Official Quill and Scroll video!
Discover the rich history behind Quill and Scroll’s founding principles and organizational practices. Click that play button below to join our journey, understanding how we developed and progressed over the years. From 1926 to today, we are an organization dedicated to honoring quality student journalist work, providing students and their advisers with resources to do that great work and have it recognized.
Video accredited to Roman Slabach from The Daily Iowan.
Greta named TIME’s 2019 Person of the Year
Wednesday morning, TIME Magazine named its 2019 Person of the Year: Greta Thunberg. The 16-year old from Sweden has brought major attention to the world climate crisis since 2018, when she first began to protest outside of Swedish Parliament to persuade them to join the Paris Climate Agreement. Since then, she has met with countless political, cultural and social leaders: from presidents to the Pope to Ellen DeGeneres.
Past winners of the accolade include Mahatma Gandhi, Queen Elizabeth II and Pope Francis. The 2018 story was devoted to a group called “The Silence Breakers,” focusing on women who have made an impact in the #MeToo movement. Ninety-two people or groups have graced the cover since 1927. A complete list of winners can be found here.
Thunberg is famous for the impact she has made surrounding international attention brought to the climate crisis. Her interactions with political and social giants throughout the world make her a household name; more so, she serves as an example to today’s youth of the strides they may choose to make in regards to legislation, protests, and personal choices that affect the environment.
Her upfront approach to addressing the world about climate change does not skirt around the issue; along with this, her choices reflect her own reduced carbon footprint by refusing to travel by plane and vegetarianism. In placing a sixteen year-old on the cover of TIME, she represents the new generation and their future.
Read the full article here.
Miss Universe pageant makes strides for LGBTQ and black communities
Zozibini Tunzi of South Africa was crowned Miss Universe 2019 on Sunday that aired on Fox. With her crowning, this is the first time in history that all four major pageant titles — Miss Universe, Miss America, Miss USA and Miss Teen USA — are held by black women in a specific year.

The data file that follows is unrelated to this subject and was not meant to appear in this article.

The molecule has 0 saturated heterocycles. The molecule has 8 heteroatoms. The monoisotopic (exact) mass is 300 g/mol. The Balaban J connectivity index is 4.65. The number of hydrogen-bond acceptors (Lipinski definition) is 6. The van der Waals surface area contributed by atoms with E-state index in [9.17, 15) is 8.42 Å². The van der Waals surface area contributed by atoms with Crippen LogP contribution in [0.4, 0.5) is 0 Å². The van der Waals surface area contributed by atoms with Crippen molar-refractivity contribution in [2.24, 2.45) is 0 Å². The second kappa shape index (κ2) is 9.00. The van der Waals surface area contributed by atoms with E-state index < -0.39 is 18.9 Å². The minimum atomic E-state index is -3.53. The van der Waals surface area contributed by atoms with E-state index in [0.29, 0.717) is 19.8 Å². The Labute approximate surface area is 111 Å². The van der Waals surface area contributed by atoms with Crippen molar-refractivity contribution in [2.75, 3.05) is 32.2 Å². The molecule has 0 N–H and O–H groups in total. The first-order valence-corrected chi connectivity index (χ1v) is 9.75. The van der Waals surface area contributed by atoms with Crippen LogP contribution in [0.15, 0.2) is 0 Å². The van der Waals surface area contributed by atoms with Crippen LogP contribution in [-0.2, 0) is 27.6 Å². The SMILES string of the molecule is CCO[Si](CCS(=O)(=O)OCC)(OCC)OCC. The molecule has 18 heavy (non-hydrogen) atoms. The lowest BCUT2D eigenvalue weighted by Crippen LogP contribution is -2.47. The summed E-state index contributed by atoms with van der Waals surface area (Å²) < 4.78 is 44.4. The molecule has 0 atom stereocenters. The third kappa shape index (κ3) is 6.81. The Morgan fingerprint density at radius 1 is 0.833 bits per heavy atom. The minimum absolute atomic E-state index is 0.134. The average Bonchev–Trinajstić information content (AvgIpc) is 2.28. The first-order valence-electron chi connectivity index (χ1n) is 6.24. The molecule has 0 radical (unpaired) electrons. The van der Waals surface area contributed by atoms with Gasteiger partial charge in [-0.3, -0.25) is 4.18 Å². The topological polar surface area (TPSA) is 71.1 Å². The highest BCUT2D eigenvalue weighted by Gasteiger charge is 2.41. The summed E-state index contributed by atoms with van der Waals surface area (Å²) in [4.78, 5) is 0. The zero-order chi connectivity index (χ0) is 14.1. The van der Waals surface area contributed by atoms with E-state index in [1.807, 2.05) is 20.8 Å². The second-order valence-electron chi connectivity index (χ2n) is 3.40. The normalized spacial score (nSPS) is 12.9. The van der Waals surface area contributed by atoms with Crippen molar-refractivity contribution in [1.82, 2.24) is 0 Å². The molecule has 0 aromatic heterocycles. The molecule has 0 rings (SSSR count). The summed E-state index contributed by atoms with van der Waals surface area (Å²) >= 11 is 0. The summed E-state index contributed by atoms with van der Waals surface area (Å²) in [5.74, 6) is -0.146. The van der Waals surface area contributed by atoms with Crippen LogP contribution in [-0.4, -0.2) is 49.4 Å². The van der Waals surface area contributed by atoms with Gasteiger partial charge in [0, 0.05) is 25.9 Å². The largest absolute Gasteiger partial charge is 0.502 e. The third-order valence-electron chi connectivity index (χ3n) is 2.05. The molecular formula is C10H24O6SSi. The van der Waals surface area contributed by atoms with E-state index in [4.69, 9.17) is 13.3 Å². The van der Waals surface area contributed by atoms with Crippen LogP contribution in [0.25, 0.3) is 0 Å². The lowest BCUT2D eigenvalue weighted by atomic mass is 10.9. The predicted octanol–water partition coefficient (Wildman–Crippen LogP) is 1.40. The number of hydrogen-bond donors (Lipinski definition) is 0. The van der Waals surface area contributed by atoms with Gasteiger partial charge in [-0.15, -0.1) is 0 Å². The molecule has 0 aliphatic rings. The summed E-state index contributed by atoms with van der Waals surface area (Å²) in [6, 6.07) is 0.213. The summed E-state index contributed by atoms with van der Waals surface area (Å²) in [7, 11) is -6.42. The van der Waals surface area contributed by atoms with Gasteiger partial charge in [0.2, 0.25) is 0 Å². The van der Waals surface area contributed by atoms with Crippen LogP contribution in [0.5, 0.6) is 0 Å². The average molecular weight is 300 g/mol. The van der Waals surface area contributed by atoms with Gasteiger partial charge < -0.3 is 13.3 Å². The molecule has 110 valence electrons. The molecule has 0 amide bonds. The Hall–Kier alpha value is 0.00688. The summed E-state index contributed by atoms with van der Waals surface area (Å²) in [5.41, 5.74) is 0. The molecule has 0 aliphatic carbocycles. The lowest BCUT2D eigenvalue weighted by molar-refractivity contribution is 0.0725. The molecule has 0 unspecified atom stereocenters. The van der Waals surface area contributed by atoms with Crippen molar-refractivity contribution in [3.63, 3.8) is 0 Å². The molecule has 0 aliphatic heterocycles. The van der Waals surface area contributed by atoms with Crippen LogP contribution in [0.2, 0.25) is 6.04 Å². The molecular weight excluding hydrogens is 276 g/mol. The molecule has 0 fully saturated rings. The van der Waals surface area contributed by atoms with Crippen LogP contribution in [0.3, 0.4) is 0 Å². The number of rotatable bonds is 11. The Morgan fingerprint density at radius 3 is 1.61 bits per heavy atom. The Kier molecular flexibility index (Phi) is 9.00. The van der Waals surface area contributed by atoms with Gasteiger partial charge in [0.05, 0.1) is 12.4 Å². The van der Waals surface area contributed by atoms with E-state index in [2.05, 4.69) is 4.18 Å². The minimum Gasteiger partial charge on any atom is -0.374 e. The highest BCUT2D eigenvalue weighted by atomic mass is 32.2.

Miss Universe Zozibini Tunzi, Miss America Nia Franklin, Miss USA Cheslie Kryst and Miss Teen USA Kaliegh Garris will work together throughout their reigns in scholarship, service and public appearances.
“I grew up in a world where a woman who looks like me, with my kind of skin and my kind of hair, was never considered to be beautiful. I think that it is time that that stops today,” Tunzi said.
Tunzi’s platform revolves around fighting gender-based violence as well as creating leadership opportunities for young girls.
Also on the Miss Universe stage was Miss Universe Myanmar, Swen Zin Htet, the pageant’s first openly gay contestant. While she did not advance to the Top 20 of the competition, she made international news for coming out online and on social media just days before the pageant aired. Myanmar, Htet’s home country, allows punishment by imprisonment for same-sex relationships; this rarely is put into effect.
The Miss Universe pageant also released a statement of support for Htet, “We are honored to give a platform to strong, inspirational women like Miss Universe Myanmar, who are brave enough to share their unique stories with the world,” said the pageant’s president, Paula Shugart. “Miss Universe will always champion women to be proud of who they are.”
This comes after Miss Universe Spain 2018 was the first transgender woman to compete in the competition last year.
Spotify reveals most listened to artist and song of the decade
The popular streaming app Spotify reveals the decade’s top song and artist since 2010, according to its data history. Spotify’s “Wrapped” playlist appears at the end of every year, relating to an individual user’s own year wrapped, as well as the most popular song’s and artist’s of the year according to all of Spotify user’s listening habits. This year, Spotify came out with both a year “Wrapped” playlist and a decade “Wrapped” playlist.
According to the streaming service, Post Malone was 2019’s most streamed artist, while “Señorita” by Shawn Mendes and Camilla Cabello was 2019’s most streamed song.
— Spotify (@Spotify) December 5, 2019
The decade was led by Drake; Ed Sheeran’s “Shape of You” was the most streamed song of the decade. Using the app’s data, they were able to calculate and compile a list of the most streamed artists and songs of every year since 2010.
Just a Thought
Finally, we leave you with a bit of wisdom from presidential historian Jon Meacham and country musician Tim McGraw, who teamed this year to publish a book called “Songs of America,” in which they discuss the importance of music in America’s history and how it can heal the partisan divide we find ourselves in. If ever there was a time to sidle up next to a fellow American and sing a song, it’s this week. The video is from June 2019.